‘I find that the most shocking behaviour is motivated by very relatable human impulses,’ comments Louis Theroux as he heads to Los Angeles for his feature documentary in collaboration with director John Dower exploring the Church of Scientology. Following a long fascination with the religion and with much experience in dealing with eccentric, unpalatable and unexpected human behaviour, the beguilingly unassuming Theroux won’t take no for an answer when his request to enter the Church’s headquarters is turned down.
Inspired by the Church’s use of filming techniques, and aided by ex-members of the organisation, Theroux uses actors to replay some incidents people experienced as members to better understand the way it operates. In a bizarre twist, it becomes clear that the Church is also making a film about Louis Theroux. Suffused with a good dose of humour and moments worthy of a Hollywood script, My Scientology Movie is stranger than fiction.
The Best Director winner at this year’s Cannes Film Festival, Hou Hsiao-Hsien is the subject of a major retrospective – Also Like Life – at BFI Southbank this month, ahead of LFF’s UK premiere of his mesmerising first foray into martial arts. Breathtakingly elegant and ravishing in its composition, The Assassin is set in 9th-century China towards the end of the Tang dynasty. Lethal assassin Nie Yinniang, played by the incandescent Shu Qi, star of Hou’s Three Times and Millennium Mambo, fails an important assignment and is sent back to her homeland on the orders of the nun who abducted her as a child and trained her in the deadly arts. Her new orders, designed to both punish her and eliminate the last vestiges of feeling in her being, are to kill the man to whom she was once betrothed – her cousin, the powerful governor of Weibo, played by Chang Chen (Three Times, Crouching Tiger, Hidden Dragon).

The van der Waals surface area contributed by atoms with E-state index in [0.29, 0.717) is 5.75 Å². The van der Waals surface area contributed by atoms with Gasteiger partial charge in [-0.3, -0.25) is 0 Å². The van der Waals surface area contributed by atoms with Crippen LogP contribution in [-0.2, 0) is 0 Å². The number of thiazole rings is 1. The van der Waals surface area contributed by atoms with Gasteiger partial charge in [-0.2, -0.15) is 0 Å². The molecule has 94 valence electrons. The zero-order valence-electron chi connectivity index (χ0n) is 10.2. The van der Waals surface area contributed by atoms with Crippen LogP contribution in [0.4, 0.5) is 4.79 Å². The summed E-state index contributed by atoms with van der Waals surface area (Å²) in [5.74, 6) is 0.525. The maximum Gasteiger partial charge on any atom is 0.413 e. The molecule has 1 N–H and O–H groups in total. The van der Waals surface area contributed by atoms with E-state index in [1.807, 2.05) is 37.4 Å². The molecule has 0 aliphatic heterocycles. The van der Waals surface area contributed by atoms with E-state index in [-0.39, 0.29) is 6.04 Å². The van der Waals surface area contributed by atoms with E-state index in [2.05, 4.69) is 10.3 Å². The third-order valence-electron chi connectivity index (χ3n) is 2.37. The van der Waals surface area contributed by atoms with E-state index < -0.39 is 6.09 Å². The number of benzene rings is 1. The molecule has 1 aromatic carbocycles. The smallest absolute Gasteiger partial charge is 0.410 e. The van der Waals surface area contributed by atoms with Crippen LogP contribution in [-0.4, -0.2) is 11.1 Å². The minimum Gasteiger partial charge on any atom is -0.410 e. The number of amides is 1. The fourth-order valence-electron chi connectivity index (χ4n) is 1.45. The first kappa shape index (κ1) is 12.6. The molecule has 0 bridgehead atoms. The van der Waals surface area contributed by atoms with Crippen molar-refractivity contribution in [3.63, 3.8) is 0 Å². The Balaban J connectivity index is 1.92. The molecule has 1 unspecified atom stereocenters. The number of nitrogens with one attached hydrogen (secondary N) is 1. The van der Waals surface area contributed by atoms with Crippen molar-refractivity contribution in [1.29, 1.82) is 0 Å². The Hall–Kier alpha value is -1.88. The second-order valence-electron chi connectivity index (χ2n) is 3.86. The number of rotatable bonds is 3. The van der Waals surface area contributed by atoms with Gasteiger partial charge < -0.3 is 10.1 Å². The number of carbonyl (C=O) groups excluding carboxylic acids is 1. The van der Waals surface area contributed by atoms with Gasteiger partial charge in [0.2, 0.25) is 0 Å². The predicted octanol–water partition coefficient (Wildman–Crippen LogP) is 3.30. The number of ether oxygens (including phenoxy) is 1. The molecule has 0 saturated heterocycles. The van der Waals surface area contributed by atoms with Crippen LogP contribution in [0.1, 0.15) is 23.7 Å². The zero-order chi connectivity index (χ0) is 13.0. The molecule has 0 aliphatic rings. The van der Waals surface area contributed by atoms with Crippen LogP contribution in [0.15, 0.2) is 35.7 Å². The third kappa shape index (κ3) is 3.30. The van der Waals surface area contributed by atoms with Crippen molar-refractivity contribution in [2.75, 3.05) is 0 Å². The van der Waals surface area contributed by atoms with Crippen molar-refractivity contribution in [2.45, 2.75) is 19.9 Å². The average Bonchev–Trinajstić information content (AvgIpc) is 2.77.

However, Yinniang’s emotions lead her to defy her Mistress and discover a new, unexpected source of strength. Her journey is mirrored by the film’s transition from crisp, high-contrast black-and-white Academy ratio in the prelude, to glorious, expressive colour and 1.85:1 ratio when she arrives in Weibo. In a quietly audacious move for a genre that often uses brisk editing to match the action, Hou’s regular cinematographer Mark Lee Ping Bing holds exquisitely framed wide shots, with kinetic flashes used sparingly in the brilliant action sequences.